Couderay, Sawyer County, Wisconsin
45° 47.79′ N, 91° 18.046′ W
The area around Lac Court Oreilles has long been a favorite habitat of Indians because of the abundant game, fish, berries and wild rice. Radisson and Groseilliers were the first white men to visit this area (1659) and they found Ottawa Indians. Before that the Sioux controlled this territory, and since 1745 the Ojibwa (Chippewa) Indians have lived here continuously. The Ottawa were called "Short Ears" by the French. Court Oreilles (Couderay) means "short ears." However, the Indians and early English and American explorers always referred to the area as Ottawa Sagaigan or Lake. The Court Oreilles Indian Reservation contains nearly 70,000 acres and was set aside by the Treaty of La Pointe in 1854. There are approximately 1500 Chippewa Indians living on the reservation at this time.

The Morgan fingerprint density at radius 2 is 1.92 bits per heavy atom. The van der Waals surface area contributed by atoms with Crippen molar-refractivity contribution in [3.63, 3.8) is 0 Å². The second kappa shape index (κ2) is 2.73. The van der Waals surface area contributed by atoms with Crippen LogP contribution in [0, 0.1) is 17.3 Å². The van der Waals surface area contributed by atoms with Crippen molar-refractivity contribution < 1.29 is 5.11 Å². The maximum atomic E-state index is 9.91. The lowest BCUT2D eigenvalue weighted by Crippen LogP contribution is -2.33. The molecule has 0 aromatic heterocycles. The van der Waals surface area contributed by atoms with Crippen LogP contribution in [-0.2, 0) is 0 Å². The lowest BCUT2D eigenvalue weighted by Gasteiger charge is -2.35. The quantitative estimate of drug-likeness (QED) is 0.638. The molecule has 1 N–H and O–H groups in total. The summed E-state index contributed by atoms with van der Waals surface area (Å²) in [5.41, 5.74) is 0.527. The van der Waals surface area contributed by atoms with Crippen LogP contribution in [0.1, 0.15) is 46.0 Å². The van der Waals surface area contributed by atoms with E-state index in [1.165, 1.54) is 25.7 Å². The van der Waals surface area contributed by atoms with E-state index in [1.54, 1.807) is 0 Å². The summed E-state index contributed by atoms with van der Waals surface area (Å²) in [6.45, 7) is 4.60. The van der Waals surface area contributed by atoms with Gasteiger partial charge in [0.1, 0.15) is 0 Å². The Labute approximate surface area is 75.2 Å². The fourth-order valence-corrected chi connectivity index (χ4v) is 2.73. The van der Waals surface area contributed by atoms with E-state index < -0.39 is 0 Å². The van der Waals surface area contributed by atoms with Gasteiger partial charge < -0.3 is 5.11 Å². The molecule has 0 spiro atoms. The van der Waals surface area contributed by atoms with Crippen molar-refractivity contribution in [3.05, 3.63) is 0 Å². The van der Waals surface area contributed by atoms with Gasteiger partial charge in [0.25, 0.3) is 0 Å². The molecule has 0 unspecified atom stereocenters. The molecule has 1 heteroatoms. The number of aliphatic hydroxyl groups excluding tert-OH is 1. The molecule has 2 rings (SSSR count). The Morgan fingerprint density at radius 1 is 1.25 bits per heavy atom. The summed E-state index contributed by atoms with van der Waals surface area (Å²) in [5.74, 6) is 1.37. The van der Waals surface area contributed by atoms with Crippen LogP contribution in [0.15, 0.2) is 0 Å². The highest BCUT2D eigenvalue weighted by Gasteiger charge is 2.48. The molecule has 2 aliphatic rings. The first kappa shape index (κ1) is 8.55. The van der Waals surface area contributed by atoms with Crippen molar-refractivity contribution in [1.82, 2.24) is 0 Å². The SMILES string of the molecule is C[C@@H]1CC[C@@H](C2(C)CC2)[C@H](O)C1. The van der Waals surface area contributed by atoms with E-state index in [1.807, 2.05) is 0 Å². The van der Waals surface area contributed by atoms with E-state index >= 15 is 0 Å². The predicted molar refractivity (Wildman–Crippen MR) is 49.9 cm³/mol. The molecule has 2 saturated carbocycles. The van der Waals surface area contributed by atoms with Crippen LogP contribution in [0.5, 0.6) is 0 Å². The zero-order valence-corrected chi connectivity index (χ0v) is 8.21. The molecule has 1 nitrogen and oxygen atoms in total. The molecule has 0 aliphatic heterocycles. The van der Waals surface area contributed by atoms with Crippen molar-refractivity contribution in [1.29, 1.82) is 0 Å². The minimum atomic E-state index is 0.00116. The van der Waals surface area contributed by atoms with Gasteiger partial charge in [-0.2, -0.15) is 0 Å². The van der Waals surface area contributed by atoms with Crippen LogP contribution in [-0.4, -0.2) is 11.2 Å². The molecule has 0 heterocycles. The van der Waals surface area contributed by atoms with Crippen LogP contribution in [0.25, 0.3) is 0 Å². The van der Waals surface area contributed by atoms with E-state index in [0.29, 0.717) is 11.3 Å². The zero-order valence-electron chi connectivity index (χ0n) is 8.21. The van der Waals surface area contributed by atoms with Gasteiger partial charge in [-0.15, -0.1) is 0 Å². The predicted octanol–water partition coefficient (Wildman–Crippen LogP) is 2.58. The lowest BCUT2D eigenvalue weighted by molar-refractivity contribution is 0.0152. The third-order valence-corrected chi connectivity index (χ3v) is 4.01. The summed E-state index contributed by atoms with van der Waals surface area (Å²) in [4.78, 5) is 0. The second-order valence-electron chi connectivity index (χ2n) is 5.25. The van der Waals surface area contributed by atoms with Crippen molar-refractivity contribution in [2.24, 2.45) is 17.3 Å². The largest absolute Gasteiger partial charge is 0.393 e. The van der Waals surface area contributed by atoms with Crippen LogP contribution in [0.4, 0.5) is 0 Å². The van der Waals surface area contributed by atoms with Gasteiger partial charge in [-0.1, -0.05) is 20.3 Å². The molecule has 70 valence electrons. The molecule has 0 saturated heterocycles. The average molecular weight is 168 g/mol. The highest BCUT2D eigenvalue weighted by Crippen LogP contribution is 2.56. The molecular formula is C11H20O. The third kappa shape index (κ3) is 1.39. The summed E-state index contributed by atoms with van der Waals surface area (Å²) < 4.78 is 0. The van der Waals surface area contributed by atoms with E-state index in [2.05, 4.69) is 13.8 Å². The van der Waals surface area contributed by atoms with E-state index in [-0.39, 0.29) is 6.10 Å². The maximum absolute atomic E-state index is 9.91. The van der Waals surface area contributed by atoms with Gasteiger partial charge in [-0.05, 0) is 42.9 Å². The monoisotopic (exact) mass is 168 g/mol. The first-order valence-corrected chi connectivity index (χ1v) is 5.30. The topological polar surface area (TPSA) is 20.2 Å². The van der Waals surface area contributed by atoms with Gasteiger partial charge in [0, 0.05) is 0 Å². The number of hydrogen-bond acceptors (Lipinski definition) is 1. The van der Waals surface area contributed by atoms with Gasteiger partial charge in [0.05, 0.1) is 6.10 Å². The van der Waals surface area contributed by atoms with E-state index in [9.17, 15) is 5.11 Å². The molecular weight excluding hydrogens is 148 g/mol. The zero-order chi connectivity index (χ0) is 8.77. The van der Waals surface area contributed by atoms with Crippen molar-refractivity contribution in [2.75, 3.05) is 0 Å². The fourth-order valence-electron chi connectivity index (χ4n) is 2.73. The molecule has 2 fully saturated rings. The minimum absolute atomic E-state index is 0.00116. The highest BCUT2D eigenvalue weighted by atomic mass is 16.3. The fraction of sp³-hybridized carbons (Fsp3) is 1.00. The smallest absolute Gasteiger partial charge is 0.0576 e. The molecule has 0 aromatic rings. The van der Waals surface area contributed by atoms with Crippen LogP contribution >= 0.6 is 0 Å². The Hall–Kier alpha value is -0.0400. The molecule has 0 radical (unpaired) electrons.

The marker is located at a highway pull-off on eastbound Gettysburg Street / Wisconsin Highway 27 / 70, at its intersection with Valesh Street, Courderay, Wisconsin 54828.
Wikipedia: Lac Courte Oreilles
Lac Courte Oreilles Band of Ojibwe
See also, The Tubby Forest, also at this location.
The marker is visible to the right.
Signage leading to the marker location.
The marker is located in Couderay, Wisconsin.
Couderay is a Little Wisconsin Community.
Little Wisconsin will be available May 7, 2019.